• Despite futile history in the NCAA Tournament, UCLA coach Steve Alford is “all business” this year, barely allowing himself to celebrate his team’s berth in the Sweet Sixteen.
  • Stanford’s Dwight Powell considered testing the NBA waters last summer, but stayed to fulfill his promise of graduating to his late mother. Stanford now finds itself just one game from the Elite Eight, and Powell has certainly played a significant part in that run.
  • Tonight’s match-up between Stanford and Dayton will be tight, but can the Cardinal gain a huge advantage over the Flyers with all of its size?
  • Dayton has accomplished a great deal to be playing in the Sweet Sixteen, but with #10 seed Stanford on deck, the Flyers have a legitimate chance to extend their Cinderella story.
  • Dayton had the most wins  in college basketball during the 1950s and 1960s, and the Flyers look to create even more history for themselves tonight.

West Region

  • Arizona is hoping big man Kaleb Tarczewski returns to school next season, but he wouldn’t budge when asked. “Zeus,” as they call him in Tucson, commented, “If [they] think I’m ready to go, I’ll go and if not, I’ll come back. Doesn’t matter now.”
  • Without Brandon Ashley, Arizona has had to play a bit smaller. However, this has played to its advantage sometimes, particularly when it comes to getting out in transition.
  • San Diego State was waiting to see whether it would play Arizona or Gonzaga in the Sweet Sixteen. Upon finding out its next game would be a rematch against Arizona, Aztecs guard Winston Shephard responded, “Gonzaga’s a great team, and no disrespect to them, but we would have much rather played Arizona.”
  • San Diego State’s Aqueel Quinn took a huge risk trying to transfer and then walk-on to the team, but it has paid off through his hard work.
  • Despite dominating its competition so far, Baylor isn’t getting the respect it deserves. As Dennis Dodd puts it, the Bears are “the best kept secret left in the tournament.”
  • Baylor point guard Kenny Chery has been outstanding in his first season with the program, but could his lack of Division I experience end up hurting the Bears as the Tournament moves forward?
  • If things get tight on Friday, know that Wisconsin point guard Traevon Jackson is going to want the ball, especially at the free throw line.
  • Bo Ryan has coached Wisconsin into one of the most consistent basketball programs in the country; however, what his resume still lacks is a trip to the Final Four.

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Rushed Reactions: #7 Connecticut 77, #2 Villanova 65

Posted by Tommy Lemoine on March 22nd, 2014

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Rush the Court will be providing wall-to-wall coverage of each of the NCAA Tournament from each of the 13 sites this year. Follow our NCAA Tourney specific Twitter accounts at @RTCeastregion@RTCMWregion,@RTCsouthregion and @RTCwestregion.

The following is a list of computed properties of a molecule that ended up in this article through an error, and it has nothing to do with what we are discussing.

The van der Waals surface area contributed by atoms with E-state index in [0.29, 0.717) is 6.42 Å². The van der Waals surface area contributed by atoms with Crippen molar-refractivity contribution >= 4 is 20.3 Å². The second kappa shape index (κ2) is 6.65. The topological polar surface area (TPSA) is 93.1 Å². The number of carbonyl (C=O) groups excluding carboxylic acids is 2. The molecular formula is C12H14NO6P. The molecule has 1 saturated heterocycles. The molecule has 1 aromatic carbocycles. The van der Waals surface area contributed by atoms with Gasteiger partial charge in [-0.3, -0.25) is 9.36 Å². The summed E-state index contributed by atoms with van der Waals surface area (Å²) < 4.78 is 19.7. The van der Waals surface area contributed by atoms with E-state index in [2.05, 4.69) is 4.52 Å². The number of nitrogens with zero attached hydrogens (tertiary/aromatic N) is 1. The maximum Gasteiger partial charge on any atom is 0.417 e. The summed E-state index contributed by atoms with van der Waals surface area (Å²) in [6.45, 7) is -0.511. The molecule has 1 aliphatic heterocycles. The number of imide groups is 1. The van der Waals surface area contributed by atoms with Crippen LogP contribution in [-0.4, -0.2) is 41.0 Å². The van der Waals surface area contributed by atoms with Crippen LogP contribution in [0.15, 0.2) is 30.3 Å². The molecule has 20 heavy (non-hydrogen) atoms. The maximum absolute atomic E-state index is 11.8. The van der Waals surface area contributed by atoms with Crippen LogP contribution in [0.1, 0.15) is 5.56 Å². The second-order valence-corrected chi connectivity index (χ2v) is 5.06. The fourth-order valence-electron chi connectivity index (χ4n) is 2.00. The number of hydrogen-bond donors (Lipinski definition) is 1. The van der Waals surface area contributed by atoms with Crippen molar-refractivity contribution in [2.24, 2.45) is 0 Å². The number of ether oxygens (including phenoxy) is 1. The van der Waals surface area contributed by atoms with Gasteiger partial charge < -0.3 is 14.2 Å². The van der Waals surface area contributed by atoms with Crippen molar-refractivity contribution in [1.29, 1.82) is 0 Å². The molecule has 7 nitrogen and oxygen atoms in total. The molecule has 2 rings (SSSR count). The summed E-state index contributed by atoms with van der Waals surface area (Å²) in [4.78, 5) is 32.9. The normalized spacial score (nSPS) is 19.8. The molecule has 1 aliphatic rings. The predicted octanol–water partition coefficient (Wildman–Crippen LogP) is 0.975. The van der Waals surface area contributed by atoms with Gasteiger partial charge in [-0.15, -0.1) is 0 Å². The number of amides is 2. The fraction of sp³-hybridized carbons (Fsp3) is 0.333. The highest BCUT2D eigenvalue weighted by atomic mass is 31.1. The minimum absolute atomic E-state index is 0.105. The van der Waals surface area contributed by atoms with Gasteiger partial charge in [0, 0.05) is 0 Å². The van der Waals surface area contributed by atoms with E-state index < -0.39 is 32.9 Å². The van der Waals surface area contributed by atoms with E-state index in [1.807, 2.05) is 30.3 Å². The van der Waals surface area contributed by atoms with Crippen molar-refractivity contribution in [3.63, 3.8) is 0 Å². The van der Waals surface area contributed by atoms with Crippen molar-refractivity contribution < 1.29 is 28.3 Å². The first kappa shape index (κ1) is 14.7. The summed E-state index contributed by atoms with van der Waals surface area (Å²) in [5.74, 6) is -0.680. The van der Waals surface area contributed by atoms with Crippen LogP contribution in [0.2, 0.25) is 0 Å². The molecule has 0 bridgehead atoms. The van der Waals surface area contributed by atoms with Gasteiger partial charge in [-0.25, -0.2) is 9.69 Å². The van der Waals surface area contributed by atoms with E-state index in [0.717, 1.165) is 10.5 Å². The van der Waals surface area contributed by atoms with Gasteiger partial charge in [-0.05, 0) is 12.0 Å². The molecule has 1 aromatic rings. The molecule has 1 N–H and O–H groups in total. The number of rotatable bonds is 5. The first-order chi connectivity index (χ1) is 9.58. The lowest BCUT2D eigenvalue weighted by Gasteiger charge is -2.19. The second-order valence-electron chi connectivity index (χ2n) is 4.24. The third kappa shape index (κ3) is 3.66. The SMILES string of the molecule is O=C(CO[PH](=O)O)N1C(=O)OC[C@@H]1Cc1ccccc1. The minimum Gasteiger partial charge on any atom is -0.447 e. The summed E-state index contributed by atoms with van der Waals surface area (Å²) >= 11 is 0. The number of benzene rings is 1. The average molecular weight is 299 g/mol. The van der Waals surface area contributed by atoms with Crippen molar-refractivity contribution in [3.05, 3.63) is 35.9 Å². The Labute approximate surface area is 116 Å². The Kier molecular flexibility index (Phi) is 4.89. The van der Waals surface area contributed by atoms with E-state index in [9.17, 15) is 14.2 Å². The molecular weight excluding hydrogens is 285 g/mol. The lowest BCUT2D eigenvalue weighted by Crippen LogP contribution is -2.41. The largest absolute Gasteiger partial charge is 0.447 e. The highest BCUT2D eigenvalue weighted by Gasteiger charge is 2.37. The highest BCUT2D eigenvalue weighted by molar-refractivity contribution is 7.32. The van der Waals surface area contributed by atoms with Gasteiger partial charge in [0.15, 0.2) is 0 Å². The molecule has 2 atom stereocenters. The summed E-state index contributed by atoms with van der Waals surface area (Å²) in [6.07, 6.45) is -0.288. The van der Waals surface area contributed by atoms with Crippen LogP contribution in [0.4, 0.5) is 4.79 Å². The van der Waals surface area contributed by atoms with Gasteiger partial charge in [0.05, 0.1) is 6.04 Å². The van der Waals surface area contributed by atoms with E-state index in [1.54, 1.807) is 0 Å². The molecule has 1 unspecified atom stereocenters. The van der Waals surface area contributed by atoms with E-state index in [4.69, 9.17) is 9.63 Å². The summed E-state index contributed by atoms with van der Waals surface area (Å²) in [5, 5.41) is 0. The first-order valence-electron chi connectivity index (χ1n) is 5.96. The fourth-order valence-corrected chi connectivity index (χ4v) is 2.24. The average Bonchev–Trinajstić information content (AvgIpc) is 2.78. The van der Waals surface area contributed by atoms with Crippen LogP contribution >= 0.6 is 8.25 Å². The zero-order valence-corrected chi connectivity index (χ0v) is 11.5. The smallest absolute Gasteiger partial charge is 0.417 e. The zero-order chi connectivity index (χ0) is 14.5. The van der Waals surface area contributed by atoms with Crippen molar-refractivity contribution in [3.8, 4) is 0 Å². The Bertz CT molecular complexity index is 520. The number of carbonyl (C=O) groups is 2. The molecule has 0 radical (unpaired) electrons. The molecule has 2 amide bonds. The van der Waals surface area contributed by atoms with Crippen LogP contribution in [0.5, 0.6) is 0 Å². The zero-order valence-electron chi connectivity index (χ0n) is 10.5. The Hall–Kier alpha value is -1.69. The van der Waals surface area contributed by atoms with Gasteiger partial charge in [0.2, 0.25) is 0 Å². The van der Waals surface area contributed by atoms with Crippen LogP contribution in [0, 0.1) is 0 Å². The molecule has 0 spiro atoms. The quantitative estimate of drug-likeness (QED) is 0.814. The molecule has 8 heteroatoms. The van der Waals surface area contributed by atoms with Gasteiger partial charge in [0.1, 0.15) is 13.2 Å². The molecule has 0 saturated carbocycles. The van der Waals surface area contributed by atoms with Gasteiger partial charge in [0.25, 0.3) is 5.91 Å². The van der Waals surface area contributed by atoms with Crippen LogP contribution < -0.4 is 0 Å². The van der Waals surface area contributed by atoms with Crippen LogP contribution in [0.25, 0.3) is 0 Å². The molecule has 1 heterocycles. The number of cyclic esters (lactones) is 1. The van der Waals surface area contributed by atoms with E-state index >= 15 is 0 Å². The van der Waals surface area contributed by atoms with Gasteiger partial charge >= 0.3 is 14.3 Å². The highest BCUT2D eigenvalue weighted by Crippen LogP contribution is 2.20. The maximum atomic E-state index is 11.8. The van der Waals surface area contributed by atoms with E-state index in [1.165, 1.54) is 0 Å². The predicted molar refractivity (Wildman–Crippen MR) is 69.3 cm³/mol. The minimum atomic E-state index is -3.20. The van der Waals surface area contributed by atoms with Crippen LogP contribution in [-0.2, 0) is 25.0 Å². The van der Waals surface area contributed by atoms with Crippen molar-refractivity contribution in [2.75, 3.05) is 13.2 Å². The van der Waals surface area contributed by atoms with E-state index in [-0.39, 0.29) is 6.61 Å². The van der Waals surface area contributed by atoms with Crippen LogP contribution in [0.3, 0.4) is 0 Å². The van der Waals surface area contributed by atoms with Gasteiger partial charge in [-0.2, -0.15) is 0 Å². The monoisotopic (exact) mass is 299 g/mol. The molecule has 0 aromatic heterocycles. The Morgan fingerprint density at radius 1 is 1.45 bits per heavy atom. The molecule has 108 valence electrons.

Three Key Takeaways.

Shabazz Napier had a big night, and the Huskies are heading to the Sweet Sixteen. (Credit: UConn Athletic Communications/Stephen Slade)

Shabazz Napier had a big night, and the Huskies are heading to the Sweet Sixteen. (Credit: UConn Athletic Communications/Stephen Slade)

  1. Shabazz Napier was awesome. Killer crossovers, in-your-face threes, acrobatic layups – Napier took the game over in the second half like only he could. The senior guard scored 21 points in the final 20 minutes – including three straight triples midway through the period – to give Connecticut the edge in what had looked to be a barnburner. Even a late, seemingly serious ankle injury couldn’t stop the AAC Player of the Year. After sitting out a minute or two of action, Napier returned with a bang, making a crucial reverse layin and nailing several big free throws to effectively finish off the Wildcats. He ended the night with 25 points, just one more than he scored against Saint Joseph’s on Thursday, but the difference was his efficiency: Napier shot 9-of-13 from the field and 4-of-8 from distance.
  2. The Huskies’ defense shined during key stretches. Connecticut entered the night ranked 15th in the country in defensive efficiency, and that stinginess was on full display during several crucial periods against Villanova. When the Huskies trailed 20-11 at the 10-minute mark of the first half, their defense promptly shut out the Wildcats for over nine straight minutes and enabled the offense to chip away at the lead. Then, following a back-and-forth start to the second half, Connecticut asserted itself on the interior and prevented Jay Wright’s club from finding any good looks in the paint. It put a lot of pressure on Villanova’s three-point shooters, who were unable to carry the full load.
  3. Villanova probably overachieved in 2013-14, and it will be back. Many people felt the Wildcats were the most vulnerable #2 seed entering the NCAA Tournament, and they were probably correct. The fact is that this team likely won more games than it should have this season, especially considering their lack of NBA-caliber talent (according to projections) and limited experience. But the good news for Jay Wright is that – aside from James Bell – every significant contributor returns to the Main Line next year. Expect very good things out of Villanova in 2014-15.

Star of the GameShabazz Napier (25 points, five rebounds, three assists, 9-of-13 FG). Who else? The star point guard was extremely efficient and took the game over in the second half, nailing big shot after big shot and propelling Connecticut on to the Sweet Sixteen.